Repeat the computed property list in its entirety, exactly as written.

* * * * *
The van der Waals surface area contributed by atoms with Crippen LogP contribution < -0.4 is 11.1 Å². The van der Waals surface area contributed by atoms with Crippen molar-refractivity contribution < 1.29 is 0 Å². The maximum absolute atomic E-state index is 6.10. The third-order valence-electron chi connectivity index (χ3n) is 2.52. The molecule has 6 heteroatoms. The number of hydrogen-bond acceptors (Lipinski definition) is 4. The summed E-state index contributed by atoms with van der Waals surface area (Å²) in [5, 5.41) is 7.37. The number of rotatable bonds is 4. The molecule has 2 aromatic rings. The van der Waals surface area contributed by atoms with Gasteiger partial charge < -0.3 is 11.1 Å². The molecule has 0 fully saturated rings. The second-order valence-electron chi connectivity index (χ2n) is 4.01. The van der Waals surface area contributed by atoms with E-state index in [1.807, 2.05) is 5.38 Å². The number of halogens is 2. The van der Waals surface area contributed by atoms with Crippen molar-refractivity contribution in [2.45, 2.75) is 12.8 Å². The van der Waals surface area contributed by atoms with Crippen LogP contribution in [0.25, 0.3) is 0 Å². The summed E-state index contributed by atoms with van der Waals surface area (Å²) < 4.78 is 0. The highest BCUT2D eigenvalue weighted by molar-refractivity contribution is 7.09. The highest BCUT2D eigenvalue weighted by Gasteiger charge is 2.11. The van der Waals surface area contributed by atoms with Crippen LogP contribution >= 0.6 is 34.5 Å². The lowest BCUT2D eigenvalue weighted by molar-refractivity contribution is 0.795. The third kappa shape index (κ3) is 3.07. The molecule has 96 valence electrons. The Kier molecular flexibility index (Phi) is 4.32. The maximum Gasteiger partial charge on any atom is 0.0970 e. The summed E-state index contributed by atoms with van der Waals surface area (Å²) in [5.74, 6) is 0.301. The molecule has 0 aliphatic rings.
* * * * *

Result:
The van der Waals surface area contributed by atoms with Crippen LogP contribution < -0.4 is 11.1 Å². The van der Waals surface area contributed by atoms with Crippen molar-refractivity contribution < 1.29 is 0 Å². The maximum absolute atomic E-state index is 6.10. The third-order valence-electron chi connectivity index (χ3n) is 2.52. The molecule has 6 heteroatoms. The number of hydrogen-bond acceptors (Lipinski definition) is 4. The summed E-state index contributed by atoms with van der Waals surface area (Å²) in [5, 5.41) is 7.37. The number of rotatable bonds is 4. The molecule has 2 aromatic rings. The van der Waals surface area contributed by atoms with Gasteiger partial charge < -0.3 is 11.1 Å². The molecule has 0 fully saturated rings. The second-order valence-electron chi connectivity index (χ2n) is 4.01. The van der Waals surface area contributed by atoms with E-state index in [1.807, 2.05) is 5.38 Å². The number of halogens is 2. The van der Waals surface area contributed by atoms with Crippen molar-refractivity contribution in [2.45, 2.75) is 12.8 Å². The van der Waals surface area contributed by atoms with Crippen LogP contribution in [0.25, 0.3) is 0 Å². The summed E-state index contributed by atoms with van der Waals surface area (Å²) < 4.78 is 0. The highest BCUT2D eigenvalue weighted by molar-refractivity contribution is 7.09. The highest BCUT2D eigenvalue weighted by Gasteiger charge is 2.11. The van der Waals surface area contributed by atoms with Crippen LogP contribution >= 0.6 is 34.5 Å². The lowest BCUT2D eigenvalue weighted by molar-refractivity contribution is 0.795. The third kappa shape index (κ3) is 3.07. The molecule has 96 valence electrons. The Kier molecular flexibility index (Phi) is 4.32. The maximum Gasteiger partial charge on any atom is 0.0970 e. The summed E-state index contributed by atoms with van der Waals surface area (Å²) in [5.74, 6) is 0.301. The molecule has 0 aliphatic rings.